A few years ago I wrote a script to help find the largest files on a drive using PowerShell without the need to install any additional software. This script was extremely useful for quickly narrowing in on files that may be easy to remove in order to help free up disk space, particularly in situations where disk space was critically low. To this day it remains one of my more popular posts/scripts, so I wanted to revisit the script and see if I could add some improvements and make it more flexible with some of the newer PowerShell skills I’ve gained.
You can find the script on my github here:
This script will help locate the largest files on the specified drive, while also displaying
the sizes of the folders in the root directory.
The script will execute in the following order:
– Create a log file, default log name is Get-LargestFiles-output.txt
– Gather the date, hostname, and current privileges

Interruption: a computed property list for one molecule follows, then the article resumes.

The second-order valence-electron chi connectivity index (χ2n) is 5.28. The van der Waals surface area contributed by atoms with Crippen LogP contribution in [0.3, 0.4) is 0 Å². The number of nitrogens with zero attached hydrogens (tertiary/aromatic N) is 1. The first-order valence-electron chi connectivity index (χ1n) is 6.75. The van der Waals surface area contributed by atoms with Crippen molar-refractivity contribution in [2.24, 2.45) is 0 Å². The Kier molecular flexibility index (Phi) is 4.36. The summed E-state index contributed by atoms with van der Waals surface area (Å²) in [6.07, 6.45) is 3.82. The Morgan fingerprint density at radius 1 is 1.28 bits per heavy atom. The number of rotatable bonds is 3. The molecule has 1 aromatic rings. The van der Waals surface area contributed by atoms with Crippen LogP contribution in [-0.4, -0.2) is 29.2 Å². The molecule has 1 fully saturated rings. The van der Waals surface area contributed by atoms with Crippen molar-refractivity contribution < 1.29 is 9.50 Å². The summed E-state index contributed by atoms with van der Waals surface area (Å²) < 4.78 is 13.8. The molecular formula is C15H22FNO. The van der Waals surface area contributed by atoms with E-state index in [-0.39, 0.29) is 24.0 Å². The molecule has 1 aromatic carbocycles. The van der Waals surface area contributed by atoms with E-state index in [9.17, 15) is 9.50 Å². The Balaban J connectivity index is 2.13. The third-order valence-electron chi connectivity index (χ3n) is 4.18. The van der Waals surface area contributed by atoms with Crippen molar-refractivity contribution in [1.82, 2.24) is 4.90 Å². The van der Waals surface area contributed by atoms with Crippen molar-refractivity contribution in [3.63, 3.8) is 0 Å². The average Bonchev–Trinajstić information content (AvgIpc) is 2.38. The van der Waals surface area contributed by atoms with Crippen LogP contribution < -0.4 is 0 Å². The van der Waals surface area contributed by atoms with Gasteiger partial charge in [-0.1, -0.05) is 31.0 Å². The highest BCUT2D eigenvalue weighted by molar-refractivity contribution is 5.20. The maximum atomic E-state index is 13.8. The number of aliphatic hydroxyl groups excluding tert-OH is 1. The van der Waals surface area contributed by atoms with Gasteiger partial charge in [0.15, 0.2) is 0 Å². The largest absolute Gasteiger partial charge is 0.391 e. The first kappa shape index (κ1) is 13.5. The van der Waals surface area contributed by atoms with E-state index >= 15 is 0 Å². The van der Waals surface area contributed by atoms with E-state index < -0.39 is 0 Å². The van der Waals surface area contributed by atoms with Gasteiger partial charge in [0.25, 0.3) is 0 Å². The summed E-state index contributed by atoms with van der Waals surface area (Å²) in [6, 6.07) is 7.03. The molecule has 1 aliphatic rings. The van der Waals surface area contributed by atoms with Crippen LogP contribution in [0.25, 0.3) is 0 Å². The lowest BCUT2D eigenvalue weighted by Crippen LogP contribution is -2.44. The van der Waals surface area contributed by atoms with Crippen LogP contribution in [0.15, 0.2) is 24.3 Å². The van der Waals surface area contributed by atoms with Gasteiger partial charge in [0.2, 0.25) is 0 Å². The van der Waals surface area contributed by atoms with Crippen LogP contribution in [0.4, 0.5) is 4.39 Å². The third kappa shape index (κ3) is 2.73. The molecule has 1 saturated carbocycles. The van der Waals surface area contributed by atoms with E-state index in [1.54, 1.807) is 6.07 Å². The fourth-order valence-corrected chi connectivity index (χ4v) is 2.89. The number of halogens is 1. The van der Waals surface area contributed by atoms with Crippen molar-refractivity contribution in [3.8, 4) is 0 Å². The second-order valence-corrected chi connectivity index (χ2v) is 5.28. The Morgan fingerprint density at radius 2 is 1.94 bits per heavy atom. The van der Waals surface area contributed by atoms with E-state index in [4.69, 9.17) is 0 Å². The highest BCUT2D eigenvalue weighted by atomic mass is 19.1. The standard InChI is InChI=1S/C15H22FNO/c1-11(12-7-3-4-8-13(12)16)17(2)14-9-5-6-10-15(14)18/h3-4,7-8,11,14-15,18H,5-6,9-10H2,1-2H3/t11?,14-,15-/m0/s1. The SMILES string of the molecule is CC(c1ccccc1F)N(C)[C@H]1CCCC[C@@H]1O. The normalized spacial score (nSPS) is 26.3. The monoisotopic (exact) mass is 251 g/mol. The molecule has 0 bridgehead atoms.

– Gather the basic drive info, capacity and free space (Default drive is C:)
– Gather the root folder sizes
– Find the top x largest files on the drive (Default count is 10)
– Optional scan of a specific directory
C:\PS> PowerShell.exe -ExecutionPolicy Bypass .\Get-LargestFiles.ps1
Specify a different drive and change the amount of files to show:
C:\PS> PowerShell.exe -ExecutionPolicy Bypass .\Get-LargestFiles.ps1 -c “25” -d “d:”
Skip the default root drive scans and only scan a specific directory (you will be prompted for the path):
C:\PS> PowerShell.exe -ExecutionPolicy Bypass .\Get-LargestFiles.ps1 -s